Personal standards and evaluative concerns perfectionism on mattering among Gen-Z

Zoe Lee, Kususanto Ditto Prihadi, Eva Nur Rachma


This study aimed to investigate whether a personality disposition called perfectionism plays a significant role in predicting the sense of mattering. The role of two major elements of perfectionism, namely evaluative concern perfectionism (ECP) and personal standard perfectionism (PSP) was investigated. ECP was considered as the predictor due to the nature of its contingency upon one’s perception of others’ standard of acceptance, while PSP was included as a moderator because the level of personal standard might determine how ECP predicts the sense of mattering. Participants were purposively recruited to make sure that they were members of Generation-Z (Gen-Z). As many as 130 undergraduate students aged 18 to 24 years old were asked to respond to the subscales of the Frost multidimensional perfectionism scale and the interpersonal mattering scale through an online survey. The data was analyzed with a help of the software of PROCESS Macro for bootstrapping method with 95% confidence interval and 5,000 samplings. The results revealed that when PSP is at its highest levels, the link between ECP and mattering is no longer significant. Thus, a perfectionist individual tends to feel they matter more when their concern about others’ opinions is higher, but not when they have higher levels of personal standards.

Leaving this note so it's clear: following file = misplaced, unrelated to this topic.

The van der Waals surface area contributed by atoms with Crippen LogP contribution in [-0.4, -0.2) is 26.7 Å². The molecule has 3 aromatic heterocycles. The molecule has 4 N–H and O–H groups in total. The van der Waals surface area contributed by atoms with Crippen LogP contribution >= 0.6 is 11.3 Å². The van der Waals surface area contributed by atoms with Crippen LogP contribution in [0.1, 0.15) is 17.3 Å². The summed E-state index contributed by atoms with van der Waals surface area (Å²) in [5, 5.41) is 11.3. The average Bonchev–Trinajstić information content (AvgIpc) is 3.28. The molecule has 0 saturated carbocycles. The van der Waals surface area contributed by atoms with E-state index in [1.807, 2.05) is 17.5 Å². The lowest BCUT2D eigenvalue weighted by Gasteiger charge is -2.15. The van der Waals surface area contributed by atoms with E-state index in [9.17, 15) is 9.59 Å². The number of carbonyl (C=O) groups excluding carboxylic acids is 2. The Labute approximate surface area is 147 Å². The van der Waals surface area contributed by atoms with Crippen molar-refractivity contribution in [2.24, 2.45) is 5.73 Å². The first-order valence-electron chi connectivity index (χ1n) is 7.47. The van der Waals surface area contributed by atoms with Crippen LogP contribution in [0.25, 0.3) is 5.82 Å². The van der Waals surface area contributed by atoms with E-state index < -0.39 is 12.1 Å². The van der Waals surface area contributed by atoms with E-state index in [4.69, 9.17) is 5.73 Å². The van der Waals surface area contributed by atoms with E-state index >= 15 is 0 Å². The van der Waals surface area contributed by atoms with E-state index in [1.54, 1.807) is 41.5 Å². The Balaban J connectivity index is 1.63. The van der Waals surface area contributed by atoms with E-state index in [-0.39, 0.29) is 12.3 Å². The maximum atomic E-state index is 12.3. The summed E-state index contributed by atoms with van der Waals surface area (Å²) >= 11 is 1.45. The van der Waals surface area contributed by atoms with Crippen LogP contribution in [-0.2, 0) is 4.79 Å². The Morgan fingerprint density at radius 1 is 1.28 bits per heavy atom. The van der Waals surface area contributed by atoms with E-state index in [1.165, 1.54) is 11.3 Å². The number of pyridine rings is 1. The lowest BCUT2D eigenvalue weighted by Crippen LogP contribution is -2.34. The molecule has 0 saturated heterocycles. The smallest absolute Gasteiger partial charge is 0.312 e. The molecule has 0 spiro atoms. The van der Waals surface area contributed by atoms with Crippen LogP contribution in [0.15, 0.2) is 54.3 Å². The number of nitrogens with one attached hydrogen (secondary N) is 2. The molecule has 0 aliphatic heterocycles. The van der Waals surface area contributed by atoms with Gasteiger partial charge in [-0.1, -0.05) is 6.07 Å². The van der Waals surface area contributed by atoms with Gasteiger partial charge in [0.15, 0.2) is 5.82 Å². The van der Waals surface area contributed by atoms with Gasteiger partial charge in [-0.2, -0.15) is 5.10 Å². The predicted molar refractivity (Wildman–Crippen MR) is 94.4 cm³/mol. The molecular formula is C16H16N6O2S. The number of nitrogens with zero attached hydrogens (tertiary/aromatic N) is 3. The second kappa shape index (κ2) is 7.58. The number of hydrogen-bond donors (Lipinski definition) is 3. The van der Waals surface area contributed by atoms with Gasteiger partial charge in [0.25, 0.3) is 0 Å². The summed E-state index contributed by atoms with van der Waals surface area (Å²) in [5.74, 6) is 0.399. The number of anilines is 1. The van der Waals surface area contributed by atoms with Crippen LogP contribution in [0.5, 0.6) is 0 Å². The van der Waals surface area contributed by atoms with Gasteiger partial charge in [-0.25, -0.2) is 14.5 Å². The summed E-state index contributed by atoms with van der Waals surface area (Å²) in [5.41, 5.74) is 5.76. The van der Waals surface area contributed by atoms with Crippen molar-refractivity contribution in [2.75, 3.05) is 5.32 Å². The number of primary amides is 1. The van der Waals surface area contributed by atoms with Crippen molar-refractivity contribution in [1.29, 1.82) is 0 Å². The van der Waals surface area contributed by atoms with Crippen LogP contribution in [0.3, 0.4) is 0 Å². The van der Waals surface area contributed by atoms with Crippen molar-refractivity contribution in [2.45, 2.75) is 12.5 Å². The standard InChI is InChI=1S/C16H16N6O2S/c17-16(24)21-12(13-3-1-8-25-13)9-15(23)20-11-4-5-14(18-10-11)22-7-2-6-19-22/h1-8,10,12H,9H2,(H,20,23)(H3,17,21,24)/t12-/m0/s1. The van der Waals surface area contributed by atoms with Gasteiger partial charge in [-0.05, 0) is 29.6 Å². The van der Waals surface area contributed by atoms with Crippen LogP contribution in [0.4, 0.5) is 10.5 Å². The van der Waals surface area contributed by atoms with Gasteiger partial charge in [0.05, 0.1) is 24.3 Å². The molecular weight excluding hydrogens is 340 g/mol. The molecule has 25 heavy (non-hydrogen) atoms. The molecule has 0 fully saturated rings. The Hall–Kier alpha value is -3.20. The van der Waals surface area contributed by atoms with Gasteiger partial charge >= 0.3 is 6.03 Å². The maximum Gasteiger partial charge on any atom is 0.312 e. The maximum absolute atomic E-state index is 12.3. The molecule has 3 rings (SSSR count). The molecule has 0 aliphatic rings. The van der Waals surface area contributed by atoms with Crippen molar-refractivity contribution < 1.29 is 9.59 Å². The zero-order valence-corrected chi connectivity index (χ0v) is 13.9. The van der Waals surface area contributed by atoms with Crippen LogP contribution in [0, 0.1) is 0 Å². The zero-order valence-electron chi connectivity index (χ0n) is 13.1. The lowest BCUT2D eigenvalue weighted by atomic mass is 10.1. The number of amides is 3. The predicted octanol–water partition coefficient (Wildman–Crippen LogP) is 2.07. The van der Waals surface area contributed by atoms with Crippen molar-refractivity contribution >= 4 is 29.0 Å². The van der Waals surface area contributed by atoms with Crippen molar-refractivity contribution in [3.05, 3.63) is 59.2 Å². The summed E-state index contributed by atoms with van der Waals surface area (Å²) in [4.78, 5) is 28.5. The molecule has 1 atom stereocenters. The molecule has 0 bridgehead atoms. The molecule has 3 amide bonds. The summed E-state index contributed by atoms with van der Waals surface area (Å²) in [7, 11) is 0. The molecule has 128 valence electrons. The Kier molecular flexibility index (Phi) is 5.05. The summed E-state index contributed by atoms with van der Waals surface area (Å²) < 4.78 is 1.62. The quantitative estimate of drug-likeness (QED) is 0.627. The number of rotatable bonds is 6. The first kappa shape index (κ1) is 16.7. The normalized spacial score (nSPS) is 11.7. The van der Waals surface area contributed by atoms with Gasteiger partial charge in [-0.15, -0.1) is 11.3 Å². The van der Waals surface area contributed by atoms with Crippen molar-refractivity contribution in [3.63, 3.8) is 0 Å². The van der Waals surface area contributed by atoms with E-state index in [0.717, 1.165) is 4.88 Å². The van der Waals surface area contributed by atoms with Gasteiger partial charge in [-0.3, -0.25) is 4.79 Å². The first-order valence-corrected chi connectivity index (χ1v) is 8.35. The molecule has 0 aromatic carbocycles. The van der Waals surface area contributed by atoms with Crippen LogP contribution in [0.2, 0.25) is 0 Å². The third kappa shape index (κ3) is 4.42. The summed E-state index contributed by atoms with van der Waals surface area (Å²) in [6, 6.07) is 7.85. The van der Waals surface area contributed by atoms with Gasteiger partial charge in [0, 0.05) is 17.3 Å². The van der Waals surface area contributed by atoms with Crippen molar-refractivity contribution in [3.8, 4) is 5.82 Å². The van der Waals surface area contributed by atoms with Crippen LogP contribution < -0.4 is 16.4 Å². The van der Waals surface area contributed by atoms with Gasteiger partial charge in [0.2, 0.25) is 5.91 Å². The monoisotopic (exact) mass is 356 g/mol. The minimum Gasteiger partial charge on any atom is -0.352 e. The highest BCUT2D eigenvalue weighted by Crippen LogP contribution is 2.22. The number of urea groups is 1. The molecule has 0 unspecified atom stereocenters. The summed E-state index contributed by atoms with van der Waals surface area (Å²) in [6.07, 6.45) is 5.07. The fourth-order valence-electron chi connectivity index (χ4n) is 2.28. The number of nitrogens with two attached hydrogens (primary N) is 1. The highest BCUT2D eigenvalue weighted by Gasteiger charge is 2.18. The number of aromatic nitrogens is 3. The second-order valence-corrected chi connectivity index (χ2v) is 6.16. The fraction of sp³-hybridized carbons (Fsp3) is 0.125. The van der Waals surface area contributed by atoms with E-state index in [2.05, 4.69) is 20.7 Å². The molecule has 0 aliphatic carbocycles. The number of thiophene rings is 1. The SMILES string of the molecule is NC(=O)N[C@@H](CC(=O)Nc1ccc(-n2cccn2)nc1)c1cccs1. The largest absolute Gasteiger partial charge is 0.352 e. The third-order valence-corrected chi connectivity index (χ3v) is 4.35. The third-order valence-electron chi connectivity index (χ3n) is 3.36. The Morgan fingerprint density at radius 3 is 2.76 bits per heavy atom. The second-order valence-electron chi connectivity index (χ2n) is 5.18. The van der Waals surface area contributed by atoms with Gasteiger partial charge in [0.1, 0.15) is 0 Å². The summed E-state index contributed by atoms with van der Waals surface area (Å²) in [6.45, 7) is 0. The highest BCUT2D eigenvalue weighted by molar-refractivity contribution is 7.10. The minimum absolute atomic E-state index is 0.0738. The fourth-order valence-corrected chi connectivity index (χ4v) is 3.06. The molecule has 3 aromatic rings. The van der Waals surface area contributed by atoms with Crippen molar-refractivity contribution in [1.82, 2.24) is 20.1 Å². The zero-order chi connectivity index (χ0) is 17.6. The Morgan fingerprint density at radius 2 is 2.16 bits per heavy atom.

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International Journal of Public Health Science (IJPHS)
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